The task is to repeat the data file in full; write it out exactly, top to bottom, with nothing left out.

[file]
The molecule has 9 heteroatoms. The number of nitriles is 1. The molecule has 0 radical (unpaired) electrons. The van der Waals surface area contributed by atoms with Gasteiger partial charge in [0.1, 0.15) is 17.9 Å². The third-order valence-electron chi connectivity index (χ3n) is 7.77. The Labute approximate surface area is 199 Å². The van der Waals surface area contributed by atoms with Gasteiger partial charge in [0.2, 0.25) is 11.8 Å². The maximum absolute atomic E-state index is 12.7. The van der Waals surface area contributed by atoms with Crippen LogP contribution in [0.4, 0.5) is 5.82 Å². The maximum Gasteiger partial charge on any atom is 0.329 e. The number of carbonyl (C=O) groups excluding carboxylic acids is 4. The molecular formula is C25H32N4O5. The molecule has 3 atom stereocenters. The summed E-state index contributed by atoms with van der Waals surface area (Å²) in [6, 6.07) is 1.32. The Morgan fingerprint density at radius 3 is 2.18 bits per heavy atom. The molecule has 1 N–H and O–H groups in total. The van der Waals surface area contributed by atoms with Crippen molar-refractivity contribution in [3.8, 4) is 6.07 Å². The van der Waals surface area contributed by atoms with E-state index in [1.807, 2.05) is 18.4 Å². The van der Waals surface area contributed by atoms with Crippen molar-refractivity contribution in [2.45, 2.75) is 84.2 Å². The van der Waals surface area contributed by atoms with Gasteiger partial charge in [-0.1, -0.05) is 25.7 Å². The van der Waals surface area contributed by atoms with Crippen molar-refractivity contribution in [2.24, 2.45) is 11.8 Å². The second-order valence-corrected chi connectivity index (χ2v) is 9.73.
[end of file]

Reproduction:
The molecule has 9 heteroatoms. The number of nitriles is 1. The molecule has 0 radical (unpaired) electrons. The van der Waals surface area contributed by atoms with Gasteiger partial charge in [0.1, 0.15) is 17.9 Å². The third-order valence-electron chi connectivity index (χ3n) is 7.77. The Labute approximate surface area is 199 Å². The van der Waals surface area contributed by atoms with Gasteiger partial charge in [0.2, 0.25) is 11.8 Å². The maximum absolute atomic E-state index is 12.7. The van der Waals surface area contributed by atoms with Crippen LogP contribution in [0.4, 0.5) is 5.82 Å². The maximum Gasteiger partial charge on any atom is 0.329 e. The number of carbonyl (C=O) groups excluding carboxylic acids is 4. The molecular formula is C25H32N4O5. The molecule has 3 atom stereocenters. The summed E-state index contributed by atoms with van der Waals surface area (Å²) in [6, 6.07) is 1.32. The Morgan fingerprint density at radius 3 is 2.18 bits per heavy atom. The molecule has 1 N–H and O–H groups in total. The van der Waals surface area contributed by atoms with Crippen molar-refractivity contribution in [3.8, 4) is 6.07 Å². The van der Waals surface area contributed by atoms with E-state index in [1.807, 2.05) is 18.4 Å². The van der Waals surface area contributed by atoms with Crippen molar-refractivity contribution in [2.45, 2.75) is 84.2 Å². The van der Waals surface area contributed by atoms with Gasteiger partial charge in [-0.1, -0.05) is 25.7 Å². The van der Waals surface area contributed by atoms with Crippen molar-refractivity contribution in [2.24, 2.45) is 11.8 Å². The second-order valence-corrected chi connectivity index (χ2v) is 9.73.